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Intro Programming What is a loop? Which language is best for beginners? What is "object oreinted?" All those types of questions and more are welcome here.
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  #1 (permalink)  
Old February 26th, 2006, 03:06 AM
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Default Guidance required for Programming

I am a programmer working with .Net environment .I downloaded DevForce Express after seeing it highlighted at http://msdn.microsoft.com/netframework. I also went to the website and they claim one can write an application in 15 minutes. Now I want to know the following questions
Will this really help me increase my programming skills and speed?
And secondly my friend says I will get more value for writing code myself (because I will learn more) when I change jobs rather than using tools. Is that right?

I am new to programming (first job) so guidance and suggestions are always welcome, please

Thx
Venky
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Old March 9th, 2006, 08:48 AM
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If you want to program professionally then IMO there's no better way to understand the nitty-gritty than doing things by hand. I learned java using notepad and javac from a dos prompt and so I feel that I know what's going on under the hood.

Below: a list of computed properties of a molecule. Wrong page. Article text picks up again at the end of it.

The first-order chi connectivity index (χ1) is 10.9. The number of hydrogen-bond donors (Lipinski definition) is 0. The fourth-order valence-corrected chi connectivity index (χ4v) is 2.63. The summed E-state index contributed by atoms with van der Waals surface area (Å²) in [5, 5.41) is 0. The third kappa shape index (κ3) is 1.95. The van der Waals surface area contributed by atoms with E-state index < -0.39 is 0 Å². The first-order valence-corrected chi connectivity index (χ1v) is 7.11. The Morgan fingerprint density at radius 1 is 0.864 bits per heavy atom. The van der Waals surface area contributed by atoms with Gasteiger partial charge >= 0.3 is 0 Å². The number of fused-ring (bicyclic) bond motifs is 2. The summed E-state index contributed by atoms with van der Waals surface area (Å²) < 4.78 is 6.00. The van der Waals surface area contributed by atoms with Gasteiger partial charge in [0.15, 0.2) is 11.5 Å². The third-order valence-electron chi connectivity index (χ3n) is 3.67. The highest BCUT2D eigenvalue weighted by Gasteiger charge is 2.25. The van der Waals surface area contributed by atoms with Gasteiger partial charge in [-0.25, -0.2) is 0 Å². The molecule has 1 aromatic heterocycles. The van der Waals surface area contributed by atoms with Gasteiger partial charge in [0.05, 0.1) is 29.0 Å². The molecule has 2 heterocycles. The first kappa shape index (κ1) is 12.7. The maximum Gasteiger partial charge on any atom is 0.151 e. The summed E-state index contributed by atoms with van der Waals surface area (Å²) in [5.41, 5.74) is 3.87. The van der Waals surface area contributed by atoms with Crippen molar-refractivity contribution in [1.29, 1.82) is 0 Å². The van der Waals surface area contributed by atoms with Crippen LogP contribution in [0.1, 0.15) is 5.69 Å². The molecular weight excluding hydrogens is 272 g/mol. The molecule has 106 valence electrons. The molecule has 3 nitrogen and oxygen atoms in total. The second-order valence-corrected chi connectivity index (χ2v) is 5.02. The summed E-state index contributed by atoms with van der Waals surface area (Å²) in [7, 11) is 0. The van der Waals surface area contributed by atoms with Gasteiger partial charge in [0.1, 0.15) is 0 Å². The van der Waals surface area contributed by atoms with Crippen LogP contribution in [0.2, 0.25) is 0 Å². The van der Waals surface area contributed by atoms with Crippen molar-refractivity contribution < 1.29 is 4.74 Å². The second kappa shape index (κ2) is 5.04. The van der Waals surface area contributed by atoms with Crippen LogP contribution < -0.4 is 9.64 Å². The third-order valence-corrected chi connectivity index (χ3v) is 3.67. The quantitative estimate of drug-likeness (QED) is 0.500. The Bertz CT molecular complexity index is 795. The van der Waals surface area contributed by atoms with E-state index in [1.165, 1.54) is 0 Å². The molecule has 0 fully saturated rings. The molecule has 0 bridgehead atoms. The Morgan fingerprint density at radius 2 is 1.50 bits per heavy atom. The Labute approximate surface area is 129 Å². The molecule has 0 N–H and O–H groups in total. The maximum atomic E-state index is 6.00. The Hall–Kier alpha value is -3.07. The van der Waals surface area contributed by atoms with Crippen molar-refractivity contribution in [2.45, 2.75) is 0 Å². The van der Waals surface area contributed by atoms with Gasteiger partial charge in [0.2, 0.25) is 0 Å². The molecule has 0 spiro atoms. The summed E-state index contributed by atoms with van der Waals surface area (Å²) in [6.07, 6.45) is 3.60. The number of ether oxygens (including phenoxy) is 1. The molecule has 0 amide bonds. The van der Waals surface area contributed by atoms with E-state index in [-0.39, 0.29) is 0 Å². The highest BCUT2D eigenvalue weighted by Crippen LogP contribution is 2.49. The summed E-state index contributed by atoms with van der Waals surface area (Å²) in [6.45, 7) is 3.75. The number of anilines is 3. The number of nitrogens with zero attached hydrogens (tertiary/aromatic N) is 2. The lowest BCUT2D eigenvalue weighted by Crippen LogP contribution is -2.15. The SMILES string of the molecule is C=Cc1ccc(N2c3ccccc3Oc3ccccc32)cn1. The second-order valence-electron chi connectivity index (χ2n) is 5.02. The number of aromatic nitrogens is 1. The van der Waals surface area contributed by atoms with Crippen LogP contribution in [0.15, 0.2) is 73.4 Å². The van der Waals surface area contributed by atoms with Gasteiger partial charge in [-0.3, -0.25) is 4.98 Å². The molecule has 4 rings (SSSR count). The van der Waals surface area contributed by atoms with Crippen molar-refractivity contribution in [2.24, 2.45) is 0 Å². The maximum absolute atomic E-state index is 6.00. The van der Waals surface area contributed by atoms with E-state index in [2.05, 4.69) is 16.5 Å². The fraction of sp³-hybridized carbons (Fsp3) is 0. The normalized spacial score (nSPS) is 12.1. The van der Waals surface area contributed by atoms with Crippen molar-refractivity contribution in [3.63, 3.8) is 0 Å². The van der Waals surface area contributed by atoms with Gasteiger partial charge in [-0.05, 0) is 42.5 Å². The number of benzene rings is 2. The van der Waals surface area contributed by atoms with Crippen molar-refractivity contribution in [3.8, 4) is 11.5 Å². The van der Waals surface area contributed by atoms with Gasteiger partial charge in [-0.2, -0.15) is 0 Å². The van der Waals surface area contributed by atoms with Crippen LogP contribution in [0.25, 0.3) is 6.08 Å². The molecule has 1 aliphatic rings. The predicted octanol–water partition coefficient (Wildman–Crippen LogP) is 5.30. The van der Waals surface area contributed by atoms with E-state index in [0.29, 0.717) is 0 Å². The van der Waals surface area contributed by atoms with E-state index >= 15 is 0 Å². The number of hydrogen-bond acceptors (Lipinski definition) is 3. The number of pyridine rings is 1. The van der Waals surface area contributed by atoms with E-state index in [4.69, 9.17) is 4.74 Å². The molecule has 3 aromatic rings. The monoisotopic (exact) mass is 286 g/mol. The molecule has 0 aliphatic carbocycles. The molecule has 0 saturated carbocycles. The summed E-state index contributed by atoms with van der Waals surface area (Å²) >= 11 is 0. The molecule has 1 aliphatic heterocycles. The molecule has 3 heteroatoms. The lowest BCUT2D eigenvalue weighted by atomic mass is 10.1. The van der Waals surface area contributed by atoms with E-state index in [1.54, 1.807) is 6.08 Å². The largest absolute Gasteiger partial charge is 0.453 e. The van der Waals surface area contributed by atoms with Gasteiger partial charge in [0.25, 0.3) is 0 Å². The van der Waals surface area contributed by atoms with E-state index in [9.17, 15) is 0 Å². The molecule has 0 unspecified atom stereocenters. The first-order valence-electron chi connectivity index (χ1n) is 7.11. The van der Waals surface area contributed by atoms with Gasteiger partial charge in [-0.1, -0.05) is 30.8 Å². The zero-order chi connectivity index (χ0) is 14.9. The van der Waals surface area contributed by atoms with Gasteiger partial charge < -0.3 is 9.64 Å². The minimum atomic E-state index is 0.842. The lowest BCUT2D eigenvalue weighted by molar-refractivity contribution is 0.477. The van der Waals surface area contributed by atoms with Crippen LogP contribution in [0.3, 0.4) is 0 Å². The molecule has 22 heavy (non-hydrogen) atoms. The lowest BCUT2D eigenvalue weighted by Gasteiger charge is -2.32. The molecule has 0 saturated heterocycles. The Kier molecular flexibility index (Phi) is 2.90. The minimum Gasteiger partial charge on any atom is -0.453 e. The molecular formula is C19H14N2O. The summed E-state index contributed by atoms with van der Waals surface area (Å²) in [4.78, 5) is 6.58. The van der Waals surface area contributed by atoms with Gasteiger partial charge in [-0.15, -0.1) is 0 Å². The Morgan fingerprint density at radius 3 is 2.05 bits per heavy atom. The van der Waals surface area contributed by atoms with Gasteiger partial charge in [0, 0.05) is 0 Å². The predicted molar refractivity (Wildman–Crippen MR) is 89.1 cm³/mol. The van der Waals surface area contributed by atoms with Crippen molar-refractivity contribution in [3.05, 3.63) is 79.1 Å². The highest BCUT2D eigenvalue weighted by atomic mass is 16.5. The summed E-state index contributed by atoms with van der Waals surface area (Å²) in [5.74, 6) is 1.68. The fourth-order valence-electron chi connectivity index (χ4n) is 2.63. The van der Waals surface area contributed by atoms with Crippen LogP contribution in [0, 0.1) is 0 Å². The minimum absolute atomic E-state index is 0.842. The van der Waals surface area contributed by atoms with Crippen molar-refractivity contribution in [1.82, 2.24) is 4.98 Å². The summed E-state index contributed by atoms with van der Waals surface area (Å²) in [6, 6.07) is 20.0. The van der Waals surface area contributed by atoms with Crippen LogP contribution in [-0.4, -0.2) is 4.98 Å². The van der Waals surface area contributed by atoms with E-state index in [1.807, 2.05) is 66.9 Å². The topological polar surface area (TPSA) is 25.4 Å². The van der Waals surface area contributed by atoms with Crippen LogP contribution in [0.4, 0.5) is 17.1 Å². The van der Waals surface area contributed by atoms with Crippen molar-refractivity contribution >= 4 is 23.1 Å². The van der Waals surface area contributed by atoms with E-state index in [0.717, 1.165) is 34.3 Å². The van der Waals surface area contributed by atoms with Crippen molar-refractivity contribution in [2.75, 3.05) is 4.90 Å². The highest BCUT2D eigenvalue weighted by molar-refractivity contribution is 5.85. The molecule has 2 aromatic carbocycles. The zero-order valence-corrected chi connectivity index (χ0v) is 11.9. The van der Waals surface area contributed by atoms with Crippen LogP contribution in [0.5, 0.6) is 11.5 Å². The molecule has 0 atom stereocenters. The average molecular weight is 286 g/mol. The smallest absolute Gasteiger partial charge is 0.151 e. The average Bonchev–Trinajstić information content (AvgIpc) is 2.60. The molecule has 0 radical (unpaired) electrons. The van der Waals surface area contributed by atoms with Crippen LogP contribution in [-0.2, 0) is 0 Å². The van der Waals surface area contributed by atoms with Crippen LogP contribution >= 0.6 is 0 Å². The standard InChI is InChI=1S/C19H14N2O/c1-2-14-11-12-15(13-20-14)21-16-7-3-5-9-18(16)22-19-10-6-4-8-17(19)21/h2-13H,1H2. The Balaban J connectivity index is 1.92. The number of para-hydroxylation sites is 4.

Once you have a grip on the basics you can move on to using RAD (thats 'rapid application development') tools like dotnet.

You'll then find you understand what it is that the tools are doing for you. And be able to fix/change/tailor the things the RAD tool can't do. After all that's what programmers get paid for!

just my tuppenceworth

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Don't Stand on your head - you'll get footprints in your hair
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Old March 10th, 2006, 05:39 AM
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I agree with ciderpunx dude,

You have to get your hands dirty. You have to understand what is going on.

Bugs WILL come, and some of them are pretty nasty... if you don't understand what you coded, how can you solve the bugs?

And then, your friends are damn right. Everything you learn increases your labor market value; and that is what will most matter to you.

By the way: .NET and the Microsoft IDE are dead easy anyway.

I started programming with punch-cards (don't know what I'm talking about?... check them out: http://www.fourmilab.ch/documents/univac/cards.html) and then a 48 KB RAM Apple II. There was nothing not even close to the debuging tools available today.

Good luck in your career.... Joel
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